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How Raleigh Is Handling Its Graffiti

An image of somebody spraypainted a wall
Wikimedia
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Creative Commons

A bill is moving through the state legislature that would make graffiti a felony offense for a third-time offender. Under House Bill 552, anyone who has two or more prior convictions for graffiti vandalism could face up to 39 months in jail.

Chris McGee is Raleigh's Transportation Field Services Manager and oversees the city's graffiti removal efforts. He says Raleigh is a university city, so his department sees people "tagging" their school colors on properties.

“I don't know if I am qualified to give an opinion about whether it should be a felony but I do think something is needed that is probably a little bit stiffer than what we have now," McGee said. "Now the flip side of that is if you have a high school that’s out tagging his school colors, do you really want to charge a high school student with a felony the third time he sprayed paint on the back of a sign because he’s the Class of 2020?”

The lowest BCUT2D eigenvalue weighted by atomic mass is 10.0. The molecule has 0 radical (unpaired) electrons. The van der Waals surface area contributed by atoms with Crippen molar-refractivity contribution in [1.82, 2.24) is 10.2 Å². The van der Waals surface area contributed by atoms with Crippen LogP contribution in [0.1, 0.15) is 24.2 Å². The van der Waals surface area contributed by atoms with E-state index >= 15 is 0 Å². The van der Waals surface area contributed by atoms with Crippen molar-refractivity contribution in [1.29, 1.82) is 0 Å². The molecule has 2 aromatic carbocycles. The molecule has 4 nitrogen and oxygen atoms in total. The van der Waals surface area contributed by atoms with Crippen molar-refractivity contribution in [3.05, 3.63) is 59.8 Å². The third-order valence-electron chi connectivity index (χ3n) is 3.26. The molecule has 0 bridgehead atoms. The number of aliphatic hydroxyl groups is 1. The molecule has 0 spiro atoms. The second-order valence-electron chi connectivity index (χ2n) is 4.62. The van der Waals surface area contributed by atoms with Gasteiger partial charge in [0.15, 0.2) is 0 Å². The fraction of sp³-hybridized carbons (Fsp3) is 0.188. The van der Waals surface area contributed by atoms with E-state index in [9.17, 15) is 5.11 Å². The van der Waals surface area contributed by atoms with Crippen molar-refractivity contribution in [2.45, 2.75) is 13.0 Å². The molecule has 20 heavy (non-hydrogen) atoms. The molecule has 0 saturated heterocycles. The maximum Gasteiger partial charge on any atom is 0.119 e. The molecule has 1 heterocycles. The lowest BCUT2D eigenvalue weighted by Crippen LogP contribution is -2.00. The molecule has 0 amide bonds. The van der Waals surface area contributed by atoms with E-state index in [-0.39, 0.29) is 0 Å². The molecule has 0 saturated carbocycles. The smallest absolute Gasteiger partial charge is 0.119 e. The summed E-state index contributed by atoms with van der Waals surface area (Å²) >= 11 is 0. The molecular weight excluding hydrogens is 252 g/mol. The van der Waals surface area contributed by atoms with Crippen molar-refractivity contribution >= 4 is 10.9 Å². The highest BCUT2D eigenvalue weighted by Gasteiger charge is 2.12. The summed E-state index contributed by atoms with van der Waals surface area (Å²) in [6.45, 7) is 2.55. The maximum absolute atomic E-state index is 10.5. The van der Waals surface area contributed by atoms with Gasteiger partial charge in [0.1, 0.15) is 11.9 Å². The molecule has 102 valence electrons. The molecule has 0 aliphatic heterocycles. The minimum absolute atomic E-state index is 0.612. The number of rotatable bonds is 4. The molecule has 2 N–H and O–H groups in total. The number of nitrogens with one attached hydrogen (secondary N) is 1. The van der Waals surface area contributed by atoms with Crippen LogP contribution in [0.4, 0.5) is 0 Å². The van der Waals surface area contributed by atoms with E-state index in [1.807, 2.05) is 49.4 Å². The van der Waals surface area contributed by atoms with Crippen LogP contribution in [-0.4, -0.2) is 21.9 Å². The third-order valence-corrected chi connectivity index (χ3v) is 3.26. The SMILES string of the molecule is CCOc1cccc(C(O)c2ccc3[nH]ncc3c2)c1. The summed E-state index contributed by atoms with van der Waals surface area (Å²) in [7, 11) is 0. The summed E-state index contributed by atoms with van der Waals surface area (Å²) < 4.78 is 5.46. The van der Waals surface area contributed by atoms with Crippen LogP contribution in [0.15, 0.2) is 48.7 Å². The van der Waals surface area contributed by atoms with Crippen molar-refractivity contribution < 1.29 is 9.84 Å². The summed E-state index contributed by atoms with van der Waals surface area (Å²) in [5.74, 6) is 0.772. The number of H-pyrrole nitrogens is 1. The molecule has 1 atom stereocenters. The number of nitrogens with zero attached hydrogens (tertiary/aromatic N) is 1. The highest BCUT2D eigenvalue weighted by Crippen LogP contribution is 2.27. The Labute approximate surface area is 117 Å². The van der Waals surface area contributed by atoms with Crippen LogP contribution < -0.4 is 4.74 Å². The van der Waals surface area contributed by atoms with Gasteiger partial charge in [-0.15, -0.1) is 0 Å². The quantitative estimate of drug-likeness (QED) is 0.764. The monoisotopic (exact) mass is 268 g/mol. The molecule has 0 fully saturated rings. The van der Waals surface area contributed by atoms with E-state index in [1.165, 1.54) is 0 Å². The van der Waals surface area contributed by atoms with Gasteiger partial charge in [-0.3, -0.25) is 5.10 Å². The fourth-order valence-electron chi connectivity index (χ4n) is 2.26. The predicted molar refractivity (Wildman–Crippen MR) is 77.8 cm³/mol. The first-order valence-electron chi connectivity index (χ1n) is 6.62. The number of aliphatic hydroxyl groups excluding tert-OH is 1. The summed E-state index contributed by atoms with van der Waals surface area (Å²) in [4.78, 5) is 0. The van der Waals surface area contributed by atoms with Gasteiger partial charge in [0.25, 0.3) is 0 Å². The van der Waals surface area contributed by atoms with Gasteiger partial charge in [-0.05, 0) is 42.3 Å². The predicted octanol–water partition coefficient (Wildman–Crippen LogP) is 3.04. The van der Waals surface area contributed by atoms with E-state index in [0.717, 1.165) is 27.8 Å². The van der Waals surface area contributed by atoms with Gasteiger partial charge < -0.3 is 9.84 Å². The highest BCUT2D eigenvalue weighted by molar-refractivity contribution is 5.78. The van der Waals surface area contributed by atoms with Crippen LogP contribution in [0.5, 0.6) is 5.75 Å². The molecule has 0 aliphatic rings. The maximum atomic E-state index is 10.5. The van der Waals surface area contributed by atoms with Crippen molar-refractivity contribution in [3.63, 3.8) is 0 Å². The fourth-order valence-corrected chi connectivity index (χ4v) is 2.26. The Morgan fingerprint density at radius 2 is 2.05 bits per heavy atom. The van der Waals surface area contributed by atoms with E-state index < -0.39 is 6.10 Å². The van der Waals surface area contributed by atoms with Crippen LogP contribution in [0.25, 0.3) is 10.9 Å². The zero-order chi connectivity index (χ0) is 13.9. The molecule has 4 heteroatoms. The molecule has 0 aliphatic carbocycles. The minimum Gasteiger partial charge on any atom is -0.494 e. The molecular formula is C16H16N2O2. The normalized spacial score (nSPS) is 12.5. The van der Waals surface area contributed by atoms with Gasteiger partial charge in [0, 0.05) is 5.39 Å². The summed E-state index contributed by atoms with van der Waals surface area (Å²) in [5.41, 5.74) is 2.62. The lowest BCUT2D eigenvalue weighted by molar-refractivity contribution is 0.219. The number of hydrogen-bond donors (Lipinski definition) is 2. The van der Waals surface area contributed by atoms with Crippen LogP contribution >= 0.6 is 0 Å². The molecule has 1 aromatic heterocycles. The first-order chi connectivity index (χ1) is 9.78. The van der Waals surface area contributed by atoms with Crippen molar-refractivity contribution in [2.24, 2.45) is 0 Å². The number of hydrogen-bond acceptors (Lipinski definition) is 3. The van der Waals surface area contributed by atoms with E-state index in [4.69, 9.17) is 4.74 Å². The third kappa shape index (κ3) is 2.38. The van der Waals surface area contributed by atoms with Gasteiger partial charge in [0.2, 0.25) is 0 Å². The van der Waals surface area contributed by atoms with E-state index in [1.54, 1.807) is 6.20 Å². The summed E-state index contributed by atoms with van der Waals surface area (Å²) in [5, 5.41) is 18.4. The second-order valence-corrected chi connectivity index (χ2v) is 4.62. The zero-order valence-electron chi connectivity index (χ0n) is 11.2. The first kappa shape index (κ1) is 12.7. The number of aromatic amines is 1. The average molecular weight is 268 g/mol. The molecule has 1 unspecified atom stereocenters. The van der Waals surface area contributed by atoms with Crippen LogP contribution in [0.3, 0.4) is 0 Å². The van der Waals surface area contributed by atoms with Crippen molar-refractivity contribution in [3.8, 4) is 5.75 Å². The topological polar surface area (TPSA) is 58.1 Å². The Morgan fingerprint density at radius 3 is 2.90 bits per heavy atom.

McGee said the City of Raleigh spends about $400,00 a year on graffiti removal. House Bill 552 has passed through the House and Senate and Gov. McCrory is expected to sign it into law.

Phoebe Judge is an award-winning journalist whose work has been featured on a numerous national radio programs. She regularly conducts interviews and anchors WUNC's broadcast of Here & Now. Previously, Phoebe served as producer, reporter and guest host for the nationally distributed public radio program The Story. Earlier in her career, Phoebe reported from the gulf coast of Mississippi. She covered the BP oil spill and the aftermath of Hurricane Katrina for Mississippi Public Broadcasting and National Public Radio. Phoebe's work has won multiple Edward R. Murrow and Associated Press awards. Phoebe was born and raised in Chicago and is graduate of Bennington College and the Salt Institute for Documentary Studies.
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